CCS project in Norway makes shortlist for EU innovation funding
“This is fantastic news for us and for the project. It shows that the EU believes that CCS is an essential technology to achieve significant emission reductions from waste incineration,” said Jannicke Gerner Bjerkås, CCS Director at Fortum Oslo Varme.
“The Commission’s decision to put Fortum Oslo Varme through to the second round demonstrates clearly the EU’s support for our project which will make a real difference in removing CO2 while dealing with urgent waste management issues,” Bjerkås adds.
The Fortum Oslo Varme project will equip an existing waste-to-energy plant with a carbon capture facility. The project will capture 90% of the 400,000 tonnes of CO2 the plant emits each year. The plant burns residual waste that is left over after reuse and recycling and cannot be dealt with any other way. It includes biological, industrial and hospital waste. The plant supplies nearly 60% of the energy needs for Oslo’s district heating system.
“We are pleased that the EU Innovation fund sees the need for carbon removal technologies to be implemented on waste-to-energy to reach EU’s commitments under the Paris Agreement and its objective to be climate neutral by 2050,” says Per Langer, Executive Vice President, City Solutions, Fortum.
“I am pleased that our project is one step closer to being realized. Carbon neutral cities are a prerequisite to fulfilling the Paris Agreement. The Fortum Oslo Varme waste-to-energy plant may serve as a blueprint for other cities’ sustainable waste management,” says Raymond Johansen, Governing Mayor of Oslo.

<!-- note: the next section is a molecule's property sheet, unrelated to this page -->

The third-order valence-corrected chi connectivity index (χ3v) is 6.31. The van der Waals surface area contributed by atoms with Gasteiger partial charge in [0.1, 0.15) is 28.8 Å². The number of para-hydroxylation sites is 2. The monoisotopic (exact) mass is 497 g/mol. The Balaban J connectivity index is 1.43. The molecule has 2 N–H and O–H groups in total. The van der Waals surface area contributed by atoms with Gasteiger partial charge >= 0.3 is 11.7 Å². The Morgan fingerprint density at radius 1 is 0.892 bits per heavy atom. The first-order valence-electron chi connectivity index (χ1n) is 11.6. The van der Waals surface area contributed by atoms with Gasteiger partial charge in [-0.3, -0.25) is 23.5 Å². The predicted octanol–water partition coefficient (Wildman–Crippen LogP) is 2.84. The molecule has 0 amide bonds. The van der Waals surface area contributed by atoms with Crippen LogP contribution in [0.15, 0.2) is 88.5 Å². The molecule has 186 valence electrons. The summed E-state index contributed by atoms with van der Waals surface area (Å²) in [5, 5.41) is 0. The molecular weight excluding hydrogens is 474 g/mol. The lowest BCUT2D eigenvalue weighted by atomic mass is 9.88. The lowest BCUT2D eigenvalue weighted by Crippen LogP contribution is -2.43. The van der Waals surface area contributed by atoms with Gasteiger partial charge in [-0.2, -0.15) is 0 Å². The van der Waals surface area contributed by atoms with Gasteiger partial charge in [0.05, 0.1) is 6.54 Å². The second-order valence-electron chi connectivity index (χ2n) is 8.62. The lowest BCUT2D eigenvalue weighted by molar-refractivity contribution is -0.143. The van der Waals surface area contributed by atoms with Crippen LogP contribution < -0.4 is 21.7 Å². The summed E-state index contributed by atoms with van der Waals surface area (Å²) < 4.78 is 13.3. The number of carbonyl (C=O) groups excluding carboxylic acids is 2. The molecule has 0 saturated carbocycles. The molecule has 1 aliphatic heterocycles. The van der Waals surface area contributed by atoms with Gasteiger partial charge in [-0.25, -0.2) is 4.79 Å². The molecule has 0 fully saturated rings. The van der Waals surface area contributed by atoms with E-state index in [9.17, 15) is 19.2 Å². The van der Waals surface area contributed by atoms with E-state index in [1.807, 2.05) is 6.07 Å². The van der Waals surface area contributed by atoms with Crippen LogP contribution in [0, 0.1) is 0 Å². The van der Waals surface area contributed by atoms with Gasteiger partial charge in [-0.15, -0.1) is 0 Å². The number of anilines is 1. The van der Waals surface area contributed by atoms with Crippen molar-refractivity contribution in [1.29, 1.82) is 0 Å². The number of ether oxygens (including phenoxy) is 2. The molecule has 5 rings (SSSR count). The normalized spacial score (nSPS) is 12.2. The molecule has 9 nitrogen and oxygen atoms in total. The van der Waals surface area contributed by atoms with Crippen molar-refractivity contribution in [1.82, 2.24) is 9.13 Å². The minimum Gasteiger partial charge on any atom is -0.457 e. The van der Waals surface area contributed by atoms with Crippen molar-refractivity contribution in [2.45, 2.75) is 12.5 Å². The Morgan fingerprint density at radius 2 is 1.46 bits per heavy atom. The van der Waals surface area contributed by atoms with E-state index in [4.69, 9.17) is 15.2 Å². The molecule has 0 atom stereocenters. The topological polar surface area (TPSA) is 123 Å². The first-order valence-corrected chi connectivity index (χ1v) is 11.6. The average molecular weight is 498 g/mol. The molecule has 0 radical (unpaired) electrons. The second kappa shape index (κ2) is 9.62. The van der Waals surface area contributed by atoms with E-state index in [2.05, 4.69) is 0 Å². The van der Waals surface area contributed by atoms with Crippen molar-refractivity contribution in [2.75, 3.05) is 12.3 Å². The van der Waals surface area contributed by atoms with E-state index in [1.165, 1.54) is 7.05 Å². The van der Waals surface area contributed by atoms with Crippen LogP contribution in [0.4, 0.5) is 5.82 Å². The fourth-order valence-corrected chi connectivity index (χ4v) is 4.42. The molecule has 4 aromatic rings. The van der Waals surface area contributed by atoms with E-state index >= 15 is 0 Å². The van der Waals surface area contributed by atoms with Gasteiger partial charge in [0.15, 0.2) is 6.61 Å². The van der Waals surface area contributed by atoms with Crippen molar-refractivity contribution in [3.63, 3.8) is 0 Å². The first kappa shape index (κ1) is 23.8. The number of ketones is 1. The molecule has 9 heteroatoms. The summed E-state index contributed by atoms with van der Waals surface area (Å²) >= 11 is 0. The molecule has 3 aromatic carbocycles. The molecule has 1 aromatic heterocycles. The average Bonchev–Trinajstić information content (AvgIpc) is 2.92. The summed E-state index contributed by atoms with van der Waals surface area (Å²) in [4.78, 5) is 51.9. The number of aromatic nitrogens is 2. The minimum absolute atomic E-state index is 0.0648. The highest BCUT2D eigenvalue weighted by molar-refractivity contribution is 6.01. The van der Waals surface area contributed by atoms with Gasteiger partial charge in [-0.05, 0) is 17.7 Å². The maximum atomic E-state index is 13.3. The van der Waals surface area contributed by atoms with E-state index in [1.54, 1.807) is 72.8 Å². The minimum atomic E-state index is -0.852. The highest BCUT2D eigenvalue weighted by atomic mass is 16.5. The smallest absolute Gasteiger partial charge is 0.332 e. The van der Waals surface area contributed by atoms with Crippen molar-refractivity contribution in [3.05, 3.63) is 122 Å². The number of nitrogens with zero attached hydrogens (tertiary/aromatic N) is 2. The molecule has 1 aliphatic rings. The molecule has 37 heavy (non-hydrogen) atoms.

The city of Oslo is a joint owner of the project with Finnish energy company Fortum. Once operational, Fortum Oslo Varme will reduce the city’s CO2 emissions by 15%, making a major contribution to Oslo’s net zero plans.
“We are now a substantial step closer to achieving significant emission reductions with carbon capture from waste incineration in Oslo. Realising our project will have a number of positive effects: the Norwegian CCS value chain will be more robust with two capture plants; the possibility of achieving Oslo’s climate goals increases significantly; and we will be able to export carbon capture solutions to the more than 450 waste incineration plants in Europe,” Bjerkås continues.
Fortum Oslo Varme offers a unique way to tackle the EU’s twin challenges of waste management and achieving net zero emissions.
Even if the EU achieves its ambitious Circular Economy targets for reuse and recycling there will be an estimated 40 million tonnes of residual waste that needs to be disposed of because the use of landfill is to be almost completely phased out by 2035.
“We see a great interest in climate-positive solutions. Our project can capture biogenic CO2 and help remove CO2 from the atmosphere, so-called BioCCS. This is becoming an increasingly important climate measure the longer it takes to phase out fossil energy globally. The combination with carbon capture on waste incineration is therefore very relevant for achieving the EU’s and Norway’s climate goals”, Bjerkås says.
“The world is demanding a solution for carbon capture from waste incineration, and we are ready to demonstrate how it can be done. Carbon capture on waste incineration is today a competitive climate measure,” she adds.